ABSTRACT

Cyber War and International Law: Does the International Legal Process Constitute a Threat to U.S. Vital Interests?   [open pdf - 445KB]

"The title of this article poses the question whether, in the context of cyber war and other related forms of cyber attack, the international legal process itself may pose a threat to vital U.S. interests. Certainly, […] a successful effort by the Russian Federation and China to conclude a widely adopted global treaty authorizing the United Nations or the ITU [International Telecommunications Union] to regulate the Internet would constitute such a threat. […] This article begins with a discussion of the legality (or not) of Stuxnet and the other recently developed viruses under current international law, specifically the 'jus ad bellum' and the 'jus in bello', as well as an analysis of whether traditional forms of espionage or the emerging practice of cyber espionage are covered by current international law. It then turns to an examination of recent efforts by Russia, China and others to develop an international law treaty for regulating the Internet, and efforts by Russia in particular to conclude a treaty on cyber war, and the extent to which these efforts may represent a use of the international legal process that threatens U.S. vital interests. Next the article explores some of the legal implications of the claim that the United States has conflated the terms 'use of force' in Article 2(4) and 'armed attack' in Article 51 of the UN Charter in such a way as to support an overly expansive interpretation of the right of self-defense under Article 51. Lastly, the article considers some of the challenges that the use of cyber warfare by terrorists may pose to international law and policy."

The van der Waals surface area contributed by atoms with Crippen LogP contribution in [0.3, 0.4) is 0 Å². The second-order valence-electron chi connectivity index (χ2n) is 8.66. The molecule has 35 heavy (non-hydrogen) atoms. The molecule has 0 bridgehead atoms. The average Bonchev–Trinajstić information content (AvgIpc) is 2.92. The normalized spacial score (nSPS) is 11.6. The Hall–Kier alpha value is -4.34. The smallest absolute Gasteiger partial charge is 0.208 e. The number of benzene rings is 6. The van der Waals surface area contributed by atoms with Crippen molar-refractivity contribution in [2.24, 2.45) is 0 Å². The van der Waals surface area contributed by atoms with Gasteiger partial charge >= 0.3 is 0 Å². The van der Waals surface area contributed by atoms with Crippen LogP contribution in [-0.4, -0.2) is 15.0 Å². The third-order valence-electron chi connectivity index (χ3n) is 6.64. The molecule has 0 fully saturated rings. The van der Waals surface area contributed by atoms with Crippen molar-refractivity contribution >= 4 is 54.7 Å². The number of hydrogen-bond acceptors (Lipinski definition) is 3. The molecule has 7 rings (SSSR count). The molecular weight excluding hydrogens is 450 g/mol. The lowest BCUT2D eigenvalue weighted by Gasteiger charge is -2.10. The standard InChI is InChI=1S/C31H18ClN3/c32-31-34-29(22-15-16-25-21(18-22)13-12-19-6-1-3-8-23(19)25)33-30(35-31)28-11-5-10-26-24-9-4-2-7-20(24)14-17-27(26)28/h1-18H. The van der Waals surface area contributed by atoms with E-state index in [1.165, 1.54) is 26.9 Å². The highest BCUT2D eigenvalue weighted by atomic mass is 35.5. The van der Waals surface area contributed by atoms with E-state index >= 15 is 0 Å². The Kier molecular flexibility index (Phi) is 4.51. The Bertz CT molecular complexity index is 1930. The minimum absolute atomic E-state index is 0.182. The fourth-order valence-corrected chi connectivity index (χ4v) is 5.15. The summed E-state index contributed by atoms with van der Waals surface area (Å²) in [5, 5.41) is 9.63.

Author:
Publisher:
Date:
2013
Copyright:
2013 Naval War College International Law Studies. Posted here with permission. Documents are for personal use only and not for commercial profit.
Retrieved From:
U.S. Naval War College: http://www.usnwc.edu/
Media Type:
application/pdf
Source:
Naval War College International Law Studies (2013), v. 89, p. 309-340
URL:
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